Huge 460ft-wide ‘Christmas asteroid’ will skim past Earth this week, coming within 420,000 miles of our planet – here’s how YOU can see it
- Experts say a 460ft-wide ‘Christmas asteroid’ is set to race past Earth this week
- It will pose no threat to planet when it comes within 420,000 miles on Thursday
- That is the equivalent to just under two lunar distances – from Earth to the moon
- Observers in the Southern hemisphere will get best view during close approach
A space rock up to 460ft-wide and dubbed the ‘Christmas asteroid’ will race past the Earth this festive season.
The object, which poses no threat to our planet, will come within 420,000 miles (680,000km) when it makes its closest approach on Thursday.
Stargazers in the Southern hemisphere will get the best view of the asteroid — but those in Europe will also be able to spot it between now and December 19.
To mark the close approach, the European Space Agency is calling on amateur astronomers to find the space rock 2015 RN35 and photograph it.
Look up! A space rock up to 460ft-wide and dubbed the ‘Christmas asteroid’ will race past the Earth this festive season (stock image)
Key details: The object, which poses no threat to our planet, will come within 420,000 miles (686km) when it makes its closest approach on Thursday
Name: 2015 RN35 (Christmas asteroid)
Size: 196ft – 460ft (60-140 metres)
Discovery date: September 9, 2015
Closest approach to Earth: 420,000 miles (679,800 km)
Time of closest approach: 08:10 GMT (03:10 ET) on December 15, 2022
‘We don’t call this a challenge for no reason. 2015 RN35 will not shine bright in the skies like the star of Bethlehem did millennia ago,’ the agency said in a blog post on its website.
‘No. Smaller than the Statue of Liberty, this asteroid is pretty little on astronomical scales. And as flybys go, at just under two times the distance to the moon, it’s not likely to make newspaper headlines.’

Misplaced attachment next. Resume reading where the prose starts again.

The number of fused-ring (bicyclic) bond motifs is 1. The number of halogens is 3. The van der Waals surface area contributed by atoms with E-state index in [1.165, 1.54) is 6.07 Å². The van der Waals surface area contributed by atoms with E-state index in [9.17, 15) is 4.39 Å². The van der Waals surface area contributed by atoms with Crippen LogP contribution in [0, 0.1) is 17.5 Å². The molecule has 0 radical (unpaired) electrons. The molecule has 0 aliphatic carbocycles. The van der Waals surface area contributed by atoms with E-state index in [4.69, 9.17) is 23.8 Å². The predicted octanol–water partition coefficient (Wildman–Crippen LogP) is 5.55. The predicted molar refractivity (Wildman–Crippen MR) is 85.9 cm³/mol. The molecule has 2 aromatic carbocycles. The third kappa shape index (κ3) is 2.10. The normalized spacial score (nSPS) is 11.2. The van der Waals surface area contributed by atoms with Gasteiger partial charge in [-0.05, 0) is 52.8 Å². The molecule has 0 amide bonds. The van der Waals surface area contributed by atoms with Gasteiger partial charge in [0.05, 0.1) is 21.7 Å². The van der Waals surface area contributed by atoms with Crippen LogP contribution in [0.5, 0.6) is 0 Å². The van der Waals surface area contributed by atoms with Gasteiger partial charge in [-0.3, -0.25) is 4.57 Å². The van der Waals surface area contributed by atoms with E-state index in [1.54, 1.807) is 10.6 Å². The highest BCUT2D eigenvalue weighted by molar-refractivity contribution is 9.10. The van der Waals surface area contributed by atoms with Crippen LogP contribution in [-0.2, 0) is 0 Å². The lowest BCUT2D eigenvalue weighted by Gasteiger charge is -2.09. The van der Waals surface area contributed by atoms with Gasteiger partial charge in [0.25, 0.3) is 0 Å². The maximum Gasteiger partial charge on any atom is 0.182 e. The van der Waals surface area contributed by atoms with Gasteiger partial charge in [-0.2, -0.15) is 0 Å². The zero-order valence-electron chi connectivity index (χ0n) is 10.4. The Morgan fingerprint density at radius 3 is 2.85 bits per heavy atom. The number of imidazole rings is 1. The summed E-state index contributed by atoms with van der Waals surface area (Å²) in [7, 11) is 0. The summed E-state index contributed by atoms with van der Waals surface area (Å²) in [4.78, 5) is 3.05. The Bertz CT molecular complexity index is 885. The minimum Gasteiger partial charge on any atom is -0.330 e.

Nevertheless, ESA said that telescopes 11 inches (30cm) and larger should be able to detect the Christmas asteroid.
‘We look forward to seeing your observations!’ the agency added.
‘Use the hashtag #ESAChristmasAsteroid on social media to share your results, which we will share on our @esaoperations channel.’
The asteroid is particularly interesting to scientists because it isn’t well known.
Experts don’t know what it is made of, precisely how big it is, or if it is spinning on its axis.
They also don’t even know its orbit particularly well, although they have confirmed that it at least won’t strike Earth in the next century.
This uncertainty makes it like hundreds of thousands of similarly sized asteroids out there.
While nearly all of the huge planet-killers have been found by scientists, most middle-sized asteroids like this Christmas one are yet to be discovered.
Experts think there are several hundred thousand of them which could do huge damage to a local area if they were to hit Earth.
The asteroid is particularly interesting to scientists because it isn’t well known. While nearly all of the huge planet-killers have been found by scientists, most middle-sized asteroids like this Christmas one are yet to be discovered
Stargazers in the Southern hemisphere will get the best view of the asteroid — but those in Europe will also be able to spot it between now and December 19